Archive for March, 2001
The pornography that’s OK to look at during office hours.
Fast, affordable, murder scene clear-up and corpse removal. Just call 1-866-BODYBAG.
This is a good idea – the 28 hour day. Bring on the 56 hour weekend…
I’ve had an Amazon wishlist for a while, but not one with an introduction like this: “I’m Norwegian, 23, single (buy me shit and maybe I’ll fuck you. You never know). Her biog finishes with the phrase “Kill your neighbours.” Sounds like my kinda gal… but then she also says “I want you to love it when I’m angry. I want you to hit me back but not too hard.” I think I’d really like this girl if she didn’t scare me so much. Actually her blog is very funny – maybe she’s not so psycho after all.
I thought I’d celebrate the fact that I’ve just signed up for Amazon’s Associate programme by listing the ten most recent albums I’ve bought (all within the last couple of weeks, but only one of which I actually purchased from Amazon, if I’m honest). I’ve been going through a “old music is good music” faze, so don’t expect to fnd anything by Gorillaz. Or any of that other music that children listen to.
Norman Blake – Slow Train Through Georgia. Not to be confused with Teenage Fanclubs’s Norman Blake or mother murdering Norman Bates, or even Brighton’s Norman Cook, Norman Blake contributed to the glorious soundtrack to Oh Brother, Where Art Thou, and if you liked that, you’ll like this. A modern take on Bluegrass without deviating too much from the original blueprint, Norman often records albums with his wife, Nancy. This recording is not one of those.
Johnny Dowd – Temporary Shelter Johnny gives hope to pipedreaming musicians everywhere. He didn’t pick up a guitar until he was thirty, wrote his first tune in his forties and now, at the age of 53, has just released his third album. Fans of Johnny Cash and Nick Cave will find plenty to enjoy here. Or rather, plenty of doom and gloom to revel in.
Jim White – No Such Place A little more straightforward than his debut, Jim White’s second album will curry favour amongst fans of Beck, but still reflects the twisted middle-american and religious imagery that so dominated the first album. “His lyrics mix the calm fatalism of old country music with the fractured causality of Surrealism, while his arrangements set the words in a backwoods filled with electronic ghosts.” – New York Times
Paul Robeson – The Odyssey Paul Robeson once walked on to a Berlin stage in 1923 to face ten minutes of hissing and booing, directed at the colour of his skin. Robeson calmly waited for the vitriol to subside, before reducing most of the previously hostile audience to tears with a version of the German art song “Die Bist Die Ruh.” Now there’s something you don’t get with Hear’Say.
Alison Krauss & Union Station – So Long So Wrong I haven’t actually listened to this yet – so here’s the blurb from the back of the CD: “Take bluegrass back to the future for the day. As with all Alison Krauss and Union Station albums, there are no gimmicks here, just down home virtuosity and blah blah blah etc yadda yadda” OK, so I changed the last bit. Shoot me.
The Shangri La’s – Best Of I really only bought this disc for one track, Past, Present and Future, which is one of the most bizarre yet beautiful tracks in popular music history. Over a stunningly simple piano background, a whispered, almost claustrophobic vocal tells a story of… well, I’ve never really been sure. It could be the tale of a rape victim, but only the “don’t touch” line suggests this. Whatever, it’s a peculiar masterpiece.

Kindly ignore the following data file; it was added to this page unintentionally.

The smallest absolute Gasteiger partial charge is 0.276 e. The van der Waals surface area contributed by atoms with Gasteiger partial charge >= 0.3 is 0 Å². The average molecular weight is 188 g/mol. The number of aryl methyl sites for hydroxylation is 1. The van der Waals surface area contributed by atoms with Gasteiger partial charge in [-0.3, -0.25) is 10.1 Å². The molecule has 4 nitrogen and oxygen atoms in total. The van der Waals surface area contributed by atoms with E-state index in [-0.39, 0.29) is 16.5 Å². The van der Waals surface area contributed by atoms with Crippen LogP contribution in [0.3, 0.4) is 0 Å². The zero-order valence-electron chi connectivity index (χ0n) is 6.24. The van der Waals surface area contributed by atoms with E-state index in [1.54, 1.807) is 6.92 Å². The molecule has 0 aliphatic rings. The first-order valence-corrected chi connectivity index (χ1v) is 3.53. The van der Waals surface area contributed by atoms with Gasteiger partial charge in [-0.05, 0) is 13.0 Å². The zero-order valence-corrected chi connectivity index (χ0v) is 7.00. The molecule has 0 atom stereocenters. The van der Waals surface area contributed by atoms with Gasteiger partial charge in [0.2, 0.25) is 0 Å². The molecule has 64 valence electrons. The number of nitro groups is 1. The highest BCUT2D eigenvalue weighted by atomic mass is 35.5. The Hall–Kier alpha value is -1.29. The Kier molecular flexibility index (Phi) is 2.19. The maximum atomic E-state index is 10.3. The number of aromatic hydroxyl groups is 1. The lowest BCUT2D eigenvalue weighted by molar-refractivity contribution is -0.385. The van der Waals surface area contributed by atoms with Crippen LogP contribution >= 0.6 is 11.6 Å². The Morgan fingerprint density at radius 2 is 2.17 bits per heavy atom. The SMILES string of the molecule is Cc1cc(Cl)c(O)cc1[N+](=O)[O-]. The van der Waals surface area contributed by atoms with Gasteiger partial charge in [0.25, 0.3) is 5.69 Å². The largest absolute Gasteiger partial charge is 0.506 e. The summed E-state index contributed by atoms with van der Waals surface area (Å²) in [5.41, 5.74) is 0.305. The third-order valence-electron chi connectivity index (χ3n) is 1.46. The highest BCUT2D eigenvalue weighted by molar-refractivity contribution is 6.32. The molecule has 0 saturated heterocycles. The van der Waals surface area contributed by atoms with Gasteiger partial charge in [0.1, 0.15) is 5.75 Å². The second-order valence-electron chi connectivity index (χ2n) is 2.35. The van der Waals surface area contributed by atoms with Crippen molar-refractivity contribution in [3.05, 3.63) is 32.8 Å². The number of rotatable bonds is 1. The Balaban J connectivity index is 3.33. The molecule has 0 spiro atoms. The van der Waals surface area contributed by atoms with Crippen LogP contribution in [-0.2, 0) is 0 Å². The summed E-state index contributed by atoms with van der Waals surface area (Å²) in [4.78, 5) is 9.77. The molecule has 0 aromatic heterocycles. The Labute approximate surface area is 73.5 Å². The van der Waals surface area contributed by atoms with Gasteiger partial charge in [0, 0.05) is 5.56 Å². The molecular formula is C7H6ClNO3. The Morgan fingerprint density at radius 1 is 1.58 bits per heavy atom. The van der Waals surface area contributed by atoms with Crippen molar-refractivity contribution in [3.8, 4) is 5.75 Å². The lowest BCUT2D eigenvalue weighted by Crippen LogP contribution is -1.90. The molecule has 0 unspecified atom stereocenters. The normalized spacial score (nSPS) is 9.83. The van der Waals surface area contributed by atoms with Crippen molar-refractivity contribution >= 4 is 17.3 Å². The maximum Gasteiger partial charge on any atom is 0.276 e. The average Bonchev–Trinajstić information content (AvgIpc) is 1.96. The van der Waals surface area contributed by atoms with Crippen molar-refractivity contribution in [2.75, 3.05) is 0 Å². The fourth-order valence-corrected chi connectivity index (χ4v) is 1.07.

Staple Singers – Greatest Hits Roebuck, Cleotha, Mavis, Pervis and Yvonne. Not a law firm, but one of the great African-American groups featuring a father and his four daughters. In fact, one of the few great African-American groups featuring a father and his four daughters. The family sang on The Weight, from The Band’s Last Waltz, another of the truly supreme moments in pop. Which isn’t on this record.
Jimmy Scott – The Source. A typical conversation with someone hearing Jimmy Scott for the first time goes something like this: “Who’s this?” “It’s Jimmy Scott.” “Jimmy? I thought it was a woman singing!” And it’s an understandable reaction. And then you realize that he’s a huge influence on the style of female jazz singers like Nancy Wilson. There’s no denying the man’s genius.
Anita O’Day – The Sad Young Men A real female jazz singer, the “sad young men” of the album title refers to those poor, lonely, disfunctional types who, instead of going out and interacting with other human beings on a Friday night, stay up to all hours compiling useless lists of records for the personal websites they build. Or it might not do.
Annie Ross – Sings A Handful Of Songs Another jazz singer. You might remember Annie as the one with the red hair in Robert Altman’s Short Cuts. Which is not as good a film as Annie is a singer. And that should be enough for anyone.
Well folks, that’s all. My mercifully brief and extremely laboured entry into the world of rock journalism is over. I feel like Captain Oates, and may not return to this particular landscape for some time. Goodnight.
For those who don’t know (and you should), McSweeney’s is the site edited by David Eggers, author of the aptly titled “A Heartbreaking Work of Staggering Genius.” Now everyone can feel a little bit closer to Dave using crummy.com’s McSweenifier, designed to “make your writing look better than it is.” But does it work? You be the judge.